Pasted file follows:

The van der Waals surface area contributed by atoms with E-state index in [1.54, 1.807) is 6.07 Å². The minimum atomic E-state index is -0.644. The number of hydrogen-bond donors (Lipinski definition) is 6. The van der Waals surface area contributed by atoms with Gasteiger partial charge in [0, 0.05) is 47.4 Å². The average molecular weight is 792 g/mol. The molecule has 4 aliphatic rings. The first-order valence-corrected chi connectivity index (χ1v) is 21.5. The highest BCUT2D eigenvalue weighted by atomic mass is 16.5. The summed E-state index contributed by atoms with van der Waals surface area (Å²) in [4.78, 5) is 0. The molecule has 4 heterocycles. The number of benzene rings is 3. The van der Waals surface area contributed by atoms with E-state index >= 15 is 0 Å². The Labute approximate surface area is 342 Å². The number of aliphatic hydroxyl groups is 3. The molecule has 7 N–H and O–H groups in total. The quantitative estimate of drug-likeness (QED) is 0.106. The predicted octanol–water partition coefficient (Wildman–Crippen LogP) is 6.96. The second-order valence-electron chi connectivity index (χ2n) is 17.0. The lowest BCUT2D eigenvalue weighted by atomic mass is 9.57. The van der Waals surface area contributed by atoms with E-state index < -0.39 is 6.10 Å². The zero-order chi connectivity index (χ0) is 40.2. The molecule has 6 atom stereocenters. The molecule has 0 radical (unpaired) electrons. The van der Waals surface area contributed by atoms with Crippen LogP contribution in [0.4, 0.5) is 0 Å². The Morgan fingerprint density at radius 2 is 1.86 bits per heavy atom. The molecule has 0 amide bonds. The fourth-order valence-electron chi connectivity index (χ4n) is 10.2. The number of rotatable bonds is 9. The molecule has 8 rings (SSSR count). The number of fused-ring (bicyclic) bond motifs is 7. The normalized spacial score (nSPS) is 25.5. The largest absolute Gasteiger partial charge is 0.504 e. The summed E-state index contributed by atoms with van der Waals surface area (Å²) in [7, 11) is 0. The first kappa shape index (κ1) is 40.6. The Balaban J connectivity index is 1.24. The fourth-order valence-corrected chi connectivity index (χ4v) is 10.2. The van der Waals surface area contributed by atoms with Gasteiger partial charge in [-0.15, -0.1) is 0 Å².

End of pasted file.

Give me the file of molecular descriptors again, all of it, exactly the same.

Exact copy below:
The van der Waals surface area contributed by atoms with E-state index in [1.54, 1.807) is 6.07 Å². The minimum atomic E-state index is -0.644. The number of hydrogen-bond donors (Lipinski definition) is 6. The van der Waals surface area contributed by atoms with Gasteiger partial charge in [0, 0.05) is 47.4 Å². The average molecular weight is 792 g/mol. The molecule has 4 aliphatic rings. The first-order valence-corrected chi connectivity index (χ1v) is 21.5. The highest BCUT2D eigenvalue weighted by atomic mass is 16.5. The summed E-state index contributed by atoms with van der Waals surface area (Å²) in [4.78, 5) is 0. The molecule has 4 heterocycles. The number of benzene rings is 3. The van der Waals surface area contributed by atoms with E-state index >= 15 is 0 Å². The Labute approximate surface area is 342 Å². The number of aliphatic hydroxyl groups is 3. The molecule has 7 N–H and O–H groups in total. The quantitative estimate of drug-likeness (QED) is 0.106. The predicted octanol–water partition coefficient (Wildman–Crippen LogP) is 6.96. The second-order valence-electron chi connectivity index (χ2n) is 17.0. The lowest BCUT2D eigenvalue weighted by atomic mass is 9.57. The van der Waals surface area contributed by atoms with E-state index < -0.39 is 6.10 Å². The zero-order chi connectivity index (χ0) is 40.2. The molecule has 6 atom stereocenters. The molecule has 0 radical (unpaired) electrons. The van der Waals surface area contributed by atoms with Crippen LogP contribution in [0.4, 0.5) is 0 Å². The Morgan fingerprint density at radius 2 is 1.86 bits per heavy atom. The molecule has 0 amide bonds. The fourth-order valence-electron chi connectivity index (χ4n) is 10.2. The number of rotatable bonds is 9. The molecule has 8 rings (SSSR count). The number of fused-ring (bicyclic) bond motifs is 7. The normalized spacial score (nSPS) is 25.5. The largest absolute Gasteiger partial charge is 0.504 e. The summed E-state index contributed by atoms with van der Waals surface area (Å²) in [7, 11) is 0. The first kappa shape index (κ1) is 40.6. The Balaban J connectivity index is 1.24. The fourth-order valence-corrected chi connectivity index (χ4v) is 10.2. The van der Waals surface area contributed by atoms with Gasteiger partial charge in [-0.15, -0.1) is 0 Å².